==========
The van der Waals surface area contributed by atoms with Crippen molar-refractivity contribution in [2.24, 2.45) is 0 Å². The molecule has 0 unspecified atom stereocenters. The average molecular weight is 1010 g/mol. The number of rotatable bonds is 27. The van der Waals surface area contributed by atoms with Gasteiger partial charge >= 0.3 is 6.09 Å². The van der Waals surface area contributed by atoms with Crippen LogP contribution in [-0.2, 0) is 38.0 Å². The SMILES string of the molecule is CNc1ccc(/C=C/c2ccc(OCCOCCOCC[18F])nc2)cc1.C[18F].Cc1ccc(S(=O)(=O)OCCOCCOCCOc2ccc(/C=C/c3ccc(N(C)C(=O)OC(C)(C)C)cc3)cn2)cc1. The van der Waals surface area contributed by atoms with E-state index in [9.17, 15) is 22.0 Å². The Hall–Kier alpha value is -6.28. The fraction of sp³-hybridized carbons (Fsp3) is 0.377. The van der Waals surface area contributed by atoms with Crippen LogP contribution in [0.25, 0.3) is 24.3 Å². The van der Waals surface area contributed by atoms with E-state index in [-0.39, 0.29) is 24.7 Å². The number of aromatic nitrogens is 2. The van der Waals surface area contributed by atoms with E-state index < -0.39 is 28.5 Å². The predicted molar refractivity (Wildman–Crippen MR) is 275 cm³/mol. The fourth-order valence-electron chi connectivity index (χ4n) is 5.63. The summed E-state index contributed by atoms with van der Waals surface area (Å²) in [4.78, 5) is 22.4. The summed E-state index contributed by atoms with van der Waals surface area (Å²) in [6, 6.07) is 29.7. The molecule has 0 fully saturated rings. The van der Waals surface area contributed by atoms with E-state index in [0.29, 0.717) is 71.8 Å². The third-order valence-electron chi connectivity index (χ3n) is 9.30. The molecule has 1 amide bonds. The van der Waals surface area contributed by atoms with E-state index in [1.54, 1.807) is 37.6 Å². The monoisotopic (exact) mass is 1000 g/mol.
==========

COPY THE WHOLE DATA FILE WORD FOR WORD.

The van der Waals surface area contributed by atoms with Crippen molar-refractivity contribution in [2.24, 2.45) is 0 Å². The molecule has 0 unspecified atom stereocenters. The average molecular weight is 1010 g/mol. The number of rotatable bonds is 27. The van der Waals surface area contributed by atoms with Gasteiger partial charge >= 0.3 is 6.09 Å². The van der Waals surface area contributed by atoms with Crippen LogP contribution in [-0.2, 0) is 38.0 Å². The SMILES string of the molecule is CNc1ccc(/C=C/c2ccc(OCCOCCOCC[18F])nc2)cc1.C[18F].Cc1ccc(S(=O)(=O)OCCOCCOCCOc2ccc(/C=C/c3ccc(N(C)C(=O)OC(C)(C)C)cc3)cn2)cc1. The van der Waals surface area contributed by atoms with E-state index in [9.17, 15) is 22.0 Å². The Hall–Kier alpha value is -6.28. The fraction of sp³-hybridized carbons (Fsp3) is 0.377. The van der Waals surface area contributed by atoms with Crippen LogP contribution in [0.25, 0.3) is 24.3 Å². The van der Waals surface area contributed by atoms with E-state index in [-0.39, 0.29) is 24.7 Å². The number of aromatic nitrogens is 2. The van der Waals surface area contributed by atoms with E-state index < -0.39 is 28.5 Å². The predicted molar refractivity (Wildman–Crippen MR) is 275 cm³/mol. The fourth-order valence-electron chi connectivity index (χ4n) is 5.63. The summed E-state index contributed by atoms with van der Waals surface area (Å²) in [4.78, 5) is 22.4. The summed E-state index contributed by atoms with van der Waals surface area (Å²) in [6, 6.07) is 29.7. The molecule has 0 fully saturated rings. The van der Waals surface area contributed by atoms with E-state index in [0.29, 0.717) is 71.8 Å². The third-order valence-electron chi connectivity index (χ3n) is 9.30. The molecule has 1 amide bonds. The van der Waals surface area contributed by atoms with E-state index in [1.54, 1.807) is 37.6 Å². The monoisotopic (exact) mass is 1000 g/mol.